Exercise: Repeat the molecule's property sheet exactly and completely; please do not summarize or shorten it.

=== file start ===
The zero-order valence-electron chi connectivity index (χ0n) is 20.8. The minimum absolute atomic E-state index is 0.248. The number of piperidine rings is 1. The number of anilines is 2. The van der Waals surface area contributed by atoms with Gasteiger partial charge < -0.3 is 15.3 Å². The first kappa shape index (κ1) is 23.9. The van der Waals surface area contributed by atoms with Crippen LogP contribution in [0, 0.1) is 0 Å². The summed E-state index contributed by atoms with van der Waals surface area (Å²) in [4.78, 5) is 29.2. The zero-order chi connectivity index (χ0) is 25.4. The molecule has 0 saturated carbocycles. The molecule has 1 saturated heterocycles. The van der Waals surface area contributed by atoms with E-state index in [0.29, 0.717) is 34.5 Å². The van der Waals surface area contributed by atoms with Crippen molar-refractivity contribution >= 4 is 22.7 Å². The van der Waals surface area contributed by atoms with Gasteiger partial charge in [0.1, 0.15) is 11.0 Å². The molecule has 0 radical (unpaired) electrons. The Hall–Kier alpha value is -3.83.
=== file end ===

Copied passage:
The zero-order valence-electron chi connectivity index (χ0n) is 20.8. The minimum absolute atomic E-state index is 0.248. The number of piperidine rings is 1. The number of anilines is 2. The van der Waals surface area contributed by atoms with Gasteiger partial charge < -0.3 is 15.3 Å². The first kappa shape index (κ1) is 23.9. The van der Waals surface area contributed by atoms with Crippen LogP contribution in [0, 0.1) is 0 Å². The summed E-state index contributed by atoms with van der Waals surface area (Å²) in [4.78, 5) is 29.2. The zero-order chi connectivity index (χ0) is 25.4. The molecule has 0 saturated carbocycles. The molecule has 1 saturated heterocycles. The van der Waals surface area contributed by atoms with E-state index in [0.29, 0.717) is 34.5 Å². The van der Waals surface area contributed by atoms with Crippen molar-refractivity contribution >= 4 is 22.7 Å². The van der Waals surface area contributed by atoms with Gasteiger partial charge in [0.1, 0.15) is 11.0 Å². The molecule has 0 radical (unpaired) electrons. The Hall–Kier alpha value is -3.83.